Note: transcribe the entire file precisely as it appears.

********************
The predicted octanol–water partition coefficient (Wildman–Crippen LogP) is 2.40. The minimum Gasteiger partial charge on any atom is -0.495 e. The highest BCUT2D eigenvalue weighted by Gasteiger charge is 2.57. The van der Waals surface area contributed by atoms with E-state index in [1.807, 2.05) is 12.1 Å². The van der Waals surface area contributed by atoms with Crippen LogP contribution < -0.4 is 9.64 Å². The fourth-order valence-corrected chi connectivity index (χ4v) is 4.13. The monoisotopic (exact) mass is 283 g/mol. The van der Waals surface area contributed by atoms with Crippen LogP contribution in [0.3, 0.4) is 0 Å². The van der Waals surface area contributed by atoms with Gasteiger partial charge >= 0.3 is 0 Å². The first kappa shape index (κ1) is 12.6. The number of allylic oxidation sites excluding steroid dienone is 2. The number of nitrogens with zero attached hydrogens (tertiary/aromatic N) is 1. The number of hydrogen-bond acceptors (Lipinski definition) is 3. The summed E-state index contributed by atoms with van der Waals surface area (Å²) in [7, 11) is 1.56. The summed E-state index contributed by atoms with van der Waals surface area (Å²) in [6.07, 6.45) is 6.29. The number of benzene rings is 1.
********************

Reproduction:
The predicted octanol–water partition coefficient (Wildman–Crippen LogP) is 2.40. The minimum Gasteiger partial charge on any atom is -0.495 e. The highest BCUT2D eigenvalue weighted by Gasteiger charge is 2.57. The van der Waals surface area contributed by atoms with E-state index in [1.807, 2.05) is 12.1 Å². The van der Waals surface area contributed by atoms with Crippen LogP contribution < -0.4 is 9.64 Å². The fourth-order valence-corrected chi connectivity index (χ4v) is 4.13. The monoisotopic (exact) mass is 283 g/mol. The van der Waals surface area contributed by atoms with Crippen LogP contribution in [0.3, 0.4) is 0 Å². The van der Waals surface area contributed by atoms with Gasteiger partial charge >= 0.3 is 0 Å². The first kappa shape index (κ1) is 12.6. The number of allylic oxidation sites excluding steroid dienone is 2. The number of nitrogens with zero attached hydrogens (tertiary/aromatic N) is 1. The number of hydrogen-bond acceptors (Lipinski definition) is 3. The summed E-state index contributed by atoms with van der Waals surface area (Å²) in [7, 11) is 1.56. The summed E-state index contributed by atoms with van der Waals surface area (Å²) in [6.07, 6.45) is 6.29. The number of benzene rings is 1.